Chris: Where do cloud services play into all this? Wasn’t there a huge issue of a huge breach of voter data in California in which the cloud server was backed up without a password? Is that something that, I guess if you’re talking about campaigns in a box that might be –

      John: Do have more faith in Google and Microsoft to roll out a secure version of something? Yes, I do, than every individual campaign rolling their own, absolutely. I think that rings true if you are, you know you can custom do certain things at the federal level but again the local campaigns don’t even have an IT person, so I would worry more about them trying to do their own thing and there’s probably more hope in having the bigger guys provide something that is easily consumed, is a nice way to put it.

      Chris: Okay so I’m going to start circling toward a wrap up here but if you were given a magic legislative gavel to put a parcel of laws in place to make voting safer and more accurate, what law or laws would you enact?

      John: I would have rigorous testing of the voting infrastructure at the state level. I mean, to replicate a sophisticated threat, what they call, essentially, adversarial threat mimicking. Much of the testing and things that they’re doing to see if they’re vulnerable is kind of garden-variety vulnerability scanning. So I would say it’s that threat emulation and what that means, in English, is like more than technical scanning – actual penetration scanning with social engineering, with a targeted phishing attack. You add all that stuff that replicates what the Russians would do, along with some social engineering outside of the election officials.

      The tabletops that I see that exercise this are mostly corporate facing but I do think you’re like if you’re going to have a tabletop exercise to repair of Secretary of State much of what you’re worried about is external reaction to other events including the press. In spite of the warnings I don’t have a warm fuzzy that most of the states are ready for that particular sophisticated threat.

      Chris: And that’s too bad – my last question was a warm and fuzzy one. Do you have any rays of hope or the possible safety and accuracy of this next election versus previous ones?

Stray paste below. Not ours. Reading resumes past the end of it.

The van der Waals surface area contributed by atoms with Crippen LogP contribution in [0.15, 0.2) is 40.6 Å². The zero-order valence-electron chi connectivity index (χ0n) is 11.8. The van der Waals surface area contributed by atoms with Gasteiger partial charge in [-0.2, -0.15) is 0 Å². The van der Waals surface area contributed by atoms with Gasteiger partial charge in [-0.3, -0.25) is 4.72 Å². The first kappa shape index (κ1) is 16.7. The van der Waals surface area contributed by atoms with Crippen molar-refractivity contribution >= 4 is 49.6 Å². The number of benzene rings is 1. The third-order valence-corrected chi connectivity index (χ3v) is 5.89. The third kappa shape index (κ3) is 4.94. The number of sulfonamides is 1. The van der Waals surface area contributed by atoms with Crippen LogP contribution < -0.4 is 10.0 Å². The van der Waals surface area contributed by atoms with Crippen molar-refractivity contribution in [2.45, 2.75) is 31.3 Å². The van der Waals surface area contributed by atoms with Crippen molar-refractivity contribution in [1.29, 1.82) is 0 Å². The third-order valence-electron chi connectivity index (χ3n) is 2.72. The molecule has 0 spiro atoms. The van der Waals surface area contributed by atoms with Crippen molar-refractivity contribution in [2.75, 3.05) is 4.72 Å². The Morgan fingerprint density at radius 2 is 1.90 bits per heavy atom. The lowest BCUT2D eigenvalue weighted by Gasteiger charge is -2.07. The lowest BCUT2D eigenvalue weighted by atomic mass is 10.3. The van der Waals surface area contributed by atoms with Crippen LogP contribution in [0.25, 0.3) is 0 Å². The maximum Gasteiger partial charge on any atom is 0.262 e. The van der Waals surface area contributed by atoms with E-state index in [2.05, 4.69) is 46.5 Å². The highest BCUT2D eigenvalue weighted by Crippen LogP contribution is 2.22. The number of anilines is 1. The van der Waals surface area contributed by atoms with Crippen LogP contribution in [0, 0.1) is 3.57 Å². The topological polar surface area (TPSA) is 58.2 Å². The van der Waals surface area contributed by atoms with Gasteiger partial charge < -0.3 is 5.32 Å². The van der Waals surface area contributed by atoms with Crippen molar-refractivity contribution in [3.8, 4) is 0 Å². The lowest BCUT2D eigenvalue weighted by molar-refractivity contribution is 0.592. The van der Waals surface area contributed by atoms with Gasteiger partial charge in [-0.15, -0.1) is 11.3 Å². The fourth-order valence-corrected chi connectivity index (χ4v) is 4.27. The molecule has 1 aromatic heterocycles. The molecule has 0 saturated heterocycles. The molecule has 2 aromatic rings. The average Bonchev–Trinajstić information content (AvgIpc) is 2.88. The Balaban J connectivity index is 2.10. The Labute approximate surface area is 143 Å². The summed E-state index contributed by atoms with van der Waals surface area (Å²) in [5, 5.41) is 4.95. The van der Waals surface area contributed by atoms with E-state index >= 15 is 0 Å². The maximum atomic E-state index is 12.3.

John: I have hope that the heterogeneous nature of our voting machines that’s so widespread, that it’s kind of the cathode ray to defense that the Russians had during the Cold War. They weren’t susceptible to EMP because they had an outdated technology. In a weird way, our attack surface is pretty low. I’m more worried about the aggregation points. I’m more worried about the fact that our Secretaries of State haven’t realized that this is more of an information warfare activity than it is a cyber one, so the responses are more technical in nature.

      Like anything that happens in this realm you have to have a series of near-death experiences before you realize it because otherwise it’s an abstract risk that I just kind of accept. If it becomes less abstract, then people pay attention.

      Chris: Well and on that note, I think we’re going to wrap up today. Thank you, John Dixon, very much for your insights.

      John: Yes, it was my pleasure! Fun stuff and let’s keep in touch.

      Chris: Absolutely thank you and thank you all for listening and watching. If you enjoyed today’s video you can find many more in our YouTube page, just go to YouTube and type in Infosec Institute. Check out our collection of tutorials, interviews, and past webinars. If you’d rather have us in your ears during the workday, all of our videos are available as audio podcasts. Please visit infosecinstitute.com/cyberspeak for the full list of episodes. If you’d like to qualify for a free pair of headphones with a class sign up, podcast listeners can go to infosecinstitute.com/podcast to learn more. And if you’d like to try our free security IQ package which includes phishing simulators which you can fake phish and educate your colleagues and friends in the ways of security awareness, please visit infosecinstitute.com/securityiq. Thanks once again to John Dixon and thank you all for watching and listening and will speak with you next week.